Other types of chemical instability can arise from combinations of additives. For example, if KHCO3 was used to buffer the pH in the early stages of fermentation and later the wine was acidified with tartaric, the potential for potassium bitartrate to form is there. The same goes for calcium salts, except they take longer to form. For this reason, it is probably better to avoid calcium salts if possible.
Post-fermentation SO2 management is similar to grape wine. The mead should be maintained at 0.8 ppm molecular [SO2] or better in storage with an additional 10ppm or so prior to sterile bottling through a 0.45-micron membrane.
Well-made mead is amazingly age-able. Twenty years is not out of the question. It can also be produced year-round, utilizing capital that might otherwise sit idle at a winery. Mead can provide a unique addition to a winery’s offerings. Unlike grape wine, traditional mead requires no cold stabilization. Turnaround time (at least when ultrafiltration is used) can be very short. I have literally brought in honey and three weeks later, bottles were on the shelf—although the mead vastly improves with just 8 months of aging.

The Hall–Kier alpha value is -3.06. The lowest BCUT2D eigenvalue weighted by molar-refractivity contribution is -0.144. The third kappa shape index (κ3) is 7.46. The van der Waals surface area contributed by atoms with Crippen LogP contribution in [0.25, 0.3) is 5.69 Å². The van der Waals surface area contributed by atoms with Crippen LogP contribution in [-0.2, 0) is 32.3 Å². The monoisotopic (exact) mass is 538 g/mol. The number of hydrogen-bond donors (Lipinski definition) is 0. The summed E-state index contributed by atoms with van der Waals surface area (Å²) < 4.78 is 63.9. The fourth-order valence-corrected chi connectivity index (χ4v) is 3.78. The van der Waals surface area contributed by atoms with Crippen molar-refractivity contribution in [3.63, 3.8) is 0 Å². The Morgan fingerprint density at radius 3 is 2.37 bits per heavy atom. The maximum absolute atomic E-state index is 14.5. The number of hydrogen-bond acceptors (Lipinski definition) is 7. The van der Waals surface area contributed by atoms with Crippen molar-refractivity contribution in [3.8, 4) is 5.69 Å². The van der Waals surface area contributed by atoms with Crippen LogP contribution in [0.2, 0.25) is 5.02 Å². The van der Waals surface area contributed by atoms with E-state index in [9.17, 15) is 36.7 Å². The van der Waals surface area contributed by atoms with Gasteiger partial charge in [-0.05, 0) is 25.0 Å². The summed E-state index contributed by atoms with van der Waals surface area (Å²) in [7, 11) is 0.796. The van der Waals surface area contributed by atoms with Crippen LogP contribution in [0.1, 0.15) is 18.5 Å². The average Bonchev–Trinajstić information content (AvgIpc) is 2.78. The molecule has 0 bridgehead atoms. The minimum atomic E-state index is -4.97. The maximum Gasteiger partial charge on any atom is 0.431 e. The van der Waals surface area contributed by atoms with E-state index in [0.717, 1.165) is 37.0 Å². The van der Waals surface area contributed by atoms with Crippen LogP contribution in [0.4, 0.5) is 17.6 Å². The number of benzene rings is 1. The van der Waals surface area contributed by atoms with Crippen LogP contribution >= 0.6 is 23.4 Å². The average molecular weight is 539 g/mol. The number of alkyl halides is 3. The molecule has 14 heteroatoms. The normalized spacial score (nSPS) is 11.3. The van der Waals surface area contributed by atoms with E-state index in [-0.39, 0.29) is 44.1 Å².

In our tasting room, we pour mead only upon request. Because it is so different from grape wines, we’ve found it difficult to fit among our traditional wine lineup. For most people it requires a lot of explaining, but there is a definite niche market—and within that context, it is a pretty easy sell.
At Lakewood Vineyards, most of our mead is sold wholesale. We produce two different types: Mystic Mead, which is a sweeter mead made from a blend of orange blossom honey and a fairly light fall flower honey. Our second mead, Seifu’s Tej, is drier and uses spring and fall flower honeys. This mead was designed with the help of Ethiopian restaurateur Seifu Lessenwerk (Blue Nile Restaurant, Detroit) and is marketed to Ethiopian restaurants.
Chris Stamp is president and winemaker at Lakewood Vineyards in Watkins Glen, N.Y. Previously he served as extension associate at the Ohio Agricultural Research Development Center in Wooster, Ohio.